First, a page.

Updated May 9, 2021. Short version: dump standing water; larvicide water that can’t be dumped.
Here is the enemy:
But that photo shows mosquito larvae, which don’t bite.
Right, but once larvae hatch, they are harder to control. One female mosquito, with a protein infusion from blood, lays 100+ eggs. The eggs hatch into larvae, which fly away as adults in a few days. Continue reading →
The following letter was presented to the County Commissioners at their Nov. 19 meeting by Borough Council member Bernie Flynn. For further info including a map of locations in West Chester that are not currently covered by state notification requirements, see here.
Borough Council Diane LeBold, President; Michael R. Galey, Esq., Vice President; W. Donald Braceland; Bernard J. Flynn; Michael Stefano; Denise Polk, Ph.D.; William J. Scott, Esq.
Mayor Dianne Herrin Borough Manager Michael A. Perrone, C.B.O.
October 22, 2019
Chester County Commissioners, 313 West Market Street, Suite 6202, West Chester, PA 19380
RE: Notification Process on the Application of Pesticides and Herbicides
Dear Commissioners Kichline, Cozzone, and Farrell,
West Chester Borough Council voted at their September 18, 2019, Council meeting to urge the Chester County Commissioners to require notification to all schools and daycares prior to spraying pesticides and herbicides in the Borough of West Chester. Currently, only public schools are notified. Council believes that all charter, private, independent, and religious schools and daycare centers have a right to be notified prior to spraying pesticides and herbicides within 300 feet of their facility, just as public schools are.
The Borough of West Chester would appreciate your consideration of this request at your next Commissioners’ meeting. Council member Bernie Flynn plans to attend the meeting to follow up with you.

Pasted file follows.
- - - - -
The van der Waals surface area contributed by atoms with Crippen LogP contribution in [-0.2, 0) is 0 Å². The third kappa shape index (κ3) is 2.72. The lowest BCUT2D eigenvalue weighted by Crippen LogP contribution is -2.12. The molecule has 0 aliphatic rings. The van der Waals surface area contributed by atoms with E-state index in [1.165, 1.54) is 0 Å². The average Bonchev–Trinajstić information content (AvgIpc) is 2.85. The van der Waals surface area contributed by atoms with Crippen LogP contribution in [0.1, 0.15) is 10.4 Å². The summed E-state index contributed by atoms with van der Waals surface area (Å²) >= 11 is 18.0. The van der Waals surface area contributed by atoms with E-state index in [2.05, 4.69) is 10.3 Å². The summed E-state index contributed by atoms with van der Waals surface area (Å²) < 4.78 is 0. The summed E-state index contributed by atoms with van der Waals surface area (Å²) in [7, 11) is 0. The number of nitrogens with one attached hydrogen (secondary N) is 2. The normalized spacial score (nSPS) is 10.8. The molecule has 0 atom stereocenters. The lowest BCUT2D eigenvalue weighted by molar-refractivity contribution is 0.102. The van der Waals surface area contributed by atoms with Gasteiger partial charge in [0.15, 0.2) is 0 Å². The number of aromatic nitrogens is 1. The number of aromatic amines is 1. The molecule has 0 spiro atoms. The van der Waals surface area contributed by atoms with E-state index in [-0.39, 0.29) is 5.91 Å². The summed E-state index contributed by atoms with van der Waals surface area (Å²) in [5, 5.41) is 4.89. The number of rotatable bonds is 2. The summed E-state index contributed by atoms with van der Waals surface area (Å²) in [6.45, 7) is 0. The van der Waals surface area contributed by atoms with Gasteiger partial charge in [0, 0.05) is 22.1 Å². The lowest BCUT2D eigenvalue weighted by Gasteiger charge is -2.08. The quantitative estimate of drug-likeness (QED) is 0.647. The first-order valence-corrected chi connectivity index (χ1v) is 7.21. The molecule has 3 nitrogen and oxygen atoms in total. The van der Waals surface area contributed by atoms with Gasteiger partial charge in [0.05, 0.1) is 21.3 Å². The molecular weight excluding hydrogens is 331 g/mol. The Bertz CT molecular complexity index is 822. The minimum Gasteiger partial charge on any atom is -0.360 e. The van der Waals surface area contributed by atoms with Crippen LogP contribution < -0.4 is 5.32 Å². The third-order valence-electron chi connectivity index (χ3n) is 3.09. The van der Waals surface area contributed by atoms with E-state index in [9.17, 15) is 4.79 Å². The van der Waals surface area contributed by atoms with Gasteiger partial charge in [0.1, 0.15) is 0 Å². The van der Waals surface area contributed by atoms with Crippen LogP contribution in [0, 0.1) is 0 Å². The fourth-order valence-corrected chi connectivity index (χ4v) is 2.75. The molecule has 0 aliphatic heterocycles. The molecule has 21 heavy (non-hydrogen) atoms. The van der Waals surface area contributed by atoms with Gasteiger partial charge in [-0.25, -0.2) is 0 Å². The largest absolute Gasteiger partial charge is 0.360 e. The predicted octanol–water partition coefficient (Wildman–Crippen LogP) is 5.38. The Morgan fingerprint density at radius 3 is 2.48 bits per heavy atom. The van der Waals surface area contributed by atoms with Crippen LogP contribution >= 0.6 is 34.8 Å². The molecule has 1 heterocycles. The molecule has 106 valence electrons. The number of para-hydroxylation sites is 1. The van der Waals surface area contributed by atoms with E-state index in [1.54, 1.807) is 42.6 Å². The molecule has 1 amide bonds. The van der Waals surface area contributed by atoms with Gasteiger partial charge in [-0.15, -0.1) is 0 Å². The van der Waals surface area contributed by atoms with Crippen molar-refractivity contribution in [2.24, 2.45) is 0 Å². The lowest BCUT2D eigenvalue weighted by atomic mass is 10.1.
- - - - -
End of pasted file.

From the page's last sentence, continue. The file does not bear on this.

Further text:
Michael A. Perrone, C.B.O., Borough Manager
C: Borough Council; Robert Kagel, County Administrator
County needs to answer questions about spraying program
By Nathaniel Smith, Columnist, The Times
The Kennett Township web site has two running headers at the top: “Monarch Butterfly population decline” and “Mosquito Spraying by Chester County Health Department 8/19/2015.”
Could these two occurrences be connected, as with bee colonies and insect-eating bird populations being killed by neonicotinoid insecticides?
Neonicotinoids and permanone, the mosquito spray used by the County, are made by the same chemical company, Bayer; both kill insects beyond those targeted.
Suppose you were worried about the spraying plans. You’d download the map of the spray area at the Kennett Township web site. Oops, the map is of Oxford, not Kennett. The link to Chesco Health department web site doesn’t work either and when you do run the right page down, still only the Oxford map is there.
So let’s look at the Oxford map. Of course, since this insecticide is toxic to aquatic life, the map should show that any spraying would abide by the legal requirement to avoid areas within 100 feet of a stream, right? Actually the Oxford and Phoenixville spray maps show no cutout areas for waterways. So is the County respecting the 100-foot rule or not?…